“I left the competitive side for more of the traditional, outdoor climbing scene,” Hankins said. “I’ve pretty much been on that same path with a bigger alpine twist since then and that’s what I like to guide. I use that competitive background for a coaching background, and then get into the alpine for guiding.”

Before summer treks and camps begin, Hankins sat down with the Summit Daily sports desk to talk about Rifle Climbing Guides, transitioning from gyms to the high-alpine and how he bit off more than he could chew the first time he tempted Ellingwood Arete, a multi-pitch route on 14,203-foot Crestone Needle.

Summit Daily News: How’d you get started rock climbing? Outside? Inside?

Joda Hankins: I pretty much ended up living at a gym for a while. I ended up competing with the (U.S.) junior national team for bouldering and that was where I spent a lot of time and put a lot of effort. That’s where I got my coaching background: from a bouldering focus. I left the competitive side for more of the traditional, outdoor climbing scene. I’ve pretty much been on that same path with a bigger alpine twist since then and that’s what I like to guide. I use that competitive background for a coaching background, and then get into the alpine for guiding.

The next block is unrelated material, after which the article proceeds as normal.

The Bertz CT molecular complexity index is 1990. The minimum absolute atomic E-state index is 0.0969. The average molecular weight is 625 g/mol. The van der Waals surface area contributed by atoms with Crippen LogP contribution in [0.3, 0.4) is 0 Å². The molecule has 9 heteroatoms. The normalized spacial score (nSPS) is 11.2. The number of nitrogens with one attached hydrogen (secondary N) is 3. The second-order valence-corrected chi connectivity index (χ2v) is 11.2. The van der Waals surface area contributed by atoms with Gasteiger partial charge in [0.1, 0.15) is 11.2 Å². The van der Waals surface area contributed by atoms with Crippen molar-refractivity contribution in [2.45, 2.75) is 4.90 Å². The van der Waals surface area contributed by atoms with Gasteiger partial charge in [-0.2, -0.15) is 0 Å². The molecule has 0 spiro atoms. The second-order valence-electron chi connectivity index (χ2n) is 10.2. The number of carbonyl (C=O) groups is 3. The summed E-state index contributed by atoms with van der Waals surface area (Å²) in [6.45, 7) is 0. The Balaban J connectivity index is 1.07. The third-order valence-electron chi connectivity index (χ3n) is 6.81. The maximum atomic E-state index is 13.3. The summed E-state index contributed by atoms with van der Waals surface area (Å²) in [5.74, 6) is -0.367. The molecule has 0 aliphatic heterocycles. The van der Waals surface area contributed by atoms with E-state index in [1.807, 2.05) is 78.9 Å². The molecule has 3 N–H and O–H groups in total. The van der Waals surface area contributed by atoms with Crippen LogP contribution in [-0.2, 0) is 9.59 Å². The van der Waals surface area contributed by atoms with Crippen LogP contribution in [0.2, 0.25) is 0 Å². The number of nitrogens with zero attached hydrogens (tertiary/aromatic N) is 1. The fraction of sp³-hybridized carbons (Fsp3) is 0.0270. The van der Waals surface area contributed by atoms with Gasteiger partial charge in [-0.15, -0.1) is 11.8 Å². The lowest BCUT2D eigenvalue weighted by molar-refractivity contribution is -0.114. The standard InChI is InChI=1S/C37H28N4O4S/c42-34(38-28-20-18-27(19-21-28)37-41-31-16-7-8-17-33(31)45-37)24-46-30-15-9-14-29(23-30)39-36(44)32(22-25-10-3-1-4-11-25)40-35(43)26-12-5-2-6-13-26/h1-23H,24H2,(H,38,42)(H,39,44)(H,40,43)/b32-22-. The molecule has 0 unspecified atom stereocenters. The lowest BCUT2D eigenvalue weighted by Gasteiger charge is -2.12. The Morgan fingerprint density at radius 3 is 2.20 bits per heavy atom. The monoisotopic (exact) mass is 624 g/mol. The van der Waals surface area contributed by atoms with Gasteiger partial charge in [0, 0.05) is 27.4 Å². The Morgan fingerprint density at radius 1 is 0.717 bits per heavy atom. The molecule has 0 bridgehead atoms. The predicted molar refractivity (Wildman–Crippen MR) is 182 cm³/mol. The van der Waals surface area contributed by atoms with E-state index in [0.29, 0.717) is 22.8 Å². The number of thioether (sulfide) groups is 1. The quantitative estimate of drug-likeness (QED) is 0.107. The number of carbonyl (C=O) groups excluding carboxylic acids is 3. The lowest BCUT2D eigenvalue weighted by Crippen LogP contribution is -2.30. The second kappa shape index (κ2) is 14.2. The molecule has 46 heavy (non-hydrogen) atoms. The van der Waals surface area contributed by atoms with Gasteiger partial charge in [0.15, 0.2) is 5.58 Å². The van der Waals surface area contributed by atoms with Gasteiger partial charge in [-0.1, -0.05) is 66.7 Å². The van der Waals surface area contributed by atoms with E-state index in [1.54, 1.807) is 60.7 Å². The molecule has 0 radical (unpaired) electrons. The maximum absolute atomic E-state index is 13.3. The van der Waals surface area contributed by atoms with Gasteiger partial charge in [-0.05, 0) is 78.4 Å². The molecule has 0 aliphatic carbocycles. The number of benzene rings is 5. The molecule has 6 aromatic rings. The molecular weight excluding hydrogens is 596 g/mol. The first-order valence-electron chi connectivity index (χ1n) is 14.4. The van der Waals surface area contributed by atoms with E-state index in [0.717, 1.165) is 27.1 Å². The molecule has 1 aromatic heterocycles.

SDN: What made you fall in love with alpine climbing?

JH: I think a lot of it was being drawn to the outdoors first of all, and then I also liked the idea of getting away from tape. In the gym, it’s more about short bursts of power and movement, but I wanted more of that mountain feel. To get there, the next step is trad climbing, with short, multi-pitch routes, and then I went from there to Boulder and Rocky Mountain National Park. Trad was the stepping-stone for me to get to bigger alpine routes, and that encompasses a lot more. You get snow and ice and rock, all on one route, so to be well rounded in all areas was a huge draw for me.

SDN: Any routes stick out in your head from those early days of trad and alpine climbing?

JH: One of the first that sticks out is the Ellingwood Arete, down in the Sangre de Cristo Range. There’s Crestone Needle and Crestone Peak and this is on the Crestone Needle. That was a multi-day, hike-in, camp-and-stay sort of trip. That was in late October and it was already full of ice. We thought, “We can rock climb around it, or maybe bring just one tool,” and that was my first experience of transitioning from bare-hand climbing to having crampons and a tool on rock. Like so many first timers, I bit off more than I could chew and this thing turned into a 15-hour, semi-epic route. We got what we came for — we got into the alpine.